Jack Pine Pinus banksiana
Family: Pinaceae (Pine)
Branching: Evergreen

Jack Pine has the shortest needles (2 per bundle) of Ontario's pines.  It is quite rare in extreme southern Ontario (the Carolinian forest belt) but becomes more prevalent as you go north.  Its short needles help it stand out, especially when growing beside something like Red Pine.  Scots pine is probably the most similar in appearance to Jack Pine, with both having shortish needles, often paired cones and flaky bark.  However, Scots Pine has a bluish tinge to the needles whereas Jack Pine is yellowish; Jack Pine's cones are always paired on the branch and face forward; and there is usually a marked colour difference between the reddish bark at the top of a Scots Pine and the more brown bark at the base (Jack Pine never gets as red as the top of a Scots Pine)  Occasionally a Jack Pine has very reddish bark on the main truck, causing it to resemble a Red Pine.  However, Red Pine needles are always about twice as long as Jack Pine.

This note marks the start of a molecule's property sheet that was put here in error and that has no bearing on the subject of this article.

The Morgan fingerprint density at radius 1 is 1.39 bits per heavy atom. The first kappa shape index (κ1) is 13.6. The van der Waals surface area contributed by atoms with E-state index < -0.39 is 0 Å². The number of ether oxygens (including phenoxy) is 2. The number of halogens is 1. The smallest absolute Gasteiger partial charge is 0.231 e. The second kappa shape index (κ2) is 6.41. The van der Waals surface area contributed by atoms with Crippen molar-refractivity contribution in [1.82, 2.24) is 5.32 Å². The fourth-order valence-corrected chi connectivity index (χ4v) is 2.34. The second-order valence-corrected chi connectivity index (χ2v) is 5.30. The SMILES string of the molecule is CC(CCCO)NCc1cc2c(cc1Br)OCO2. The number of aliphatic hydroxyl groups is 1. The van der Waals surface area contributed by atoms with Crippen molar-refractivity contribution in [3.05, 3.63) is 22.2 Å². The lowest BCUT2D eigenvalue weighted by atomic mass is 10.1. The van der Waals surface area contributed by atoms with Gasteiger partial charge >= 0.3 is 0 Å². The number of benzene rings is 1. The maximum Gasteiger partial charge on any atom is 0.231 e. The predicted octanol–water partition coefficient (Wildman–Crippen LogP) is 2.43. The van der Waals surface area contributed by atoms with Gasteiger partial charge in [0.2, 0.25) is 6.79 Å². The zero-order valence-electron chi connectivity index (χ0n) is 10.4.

Jack Pine branch, showing the characteristic paired cones that face forward

Closeup of the needles.  In pairs of two, short and somewhat twisted

Another view of a Jack Pine branch

Middle-aged Jack Pine bark

Young Jack Pine bark

Typical shape of Jack Pine crown

A grove of mature Jack Pines

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copyright © 2008 Josh Sayers
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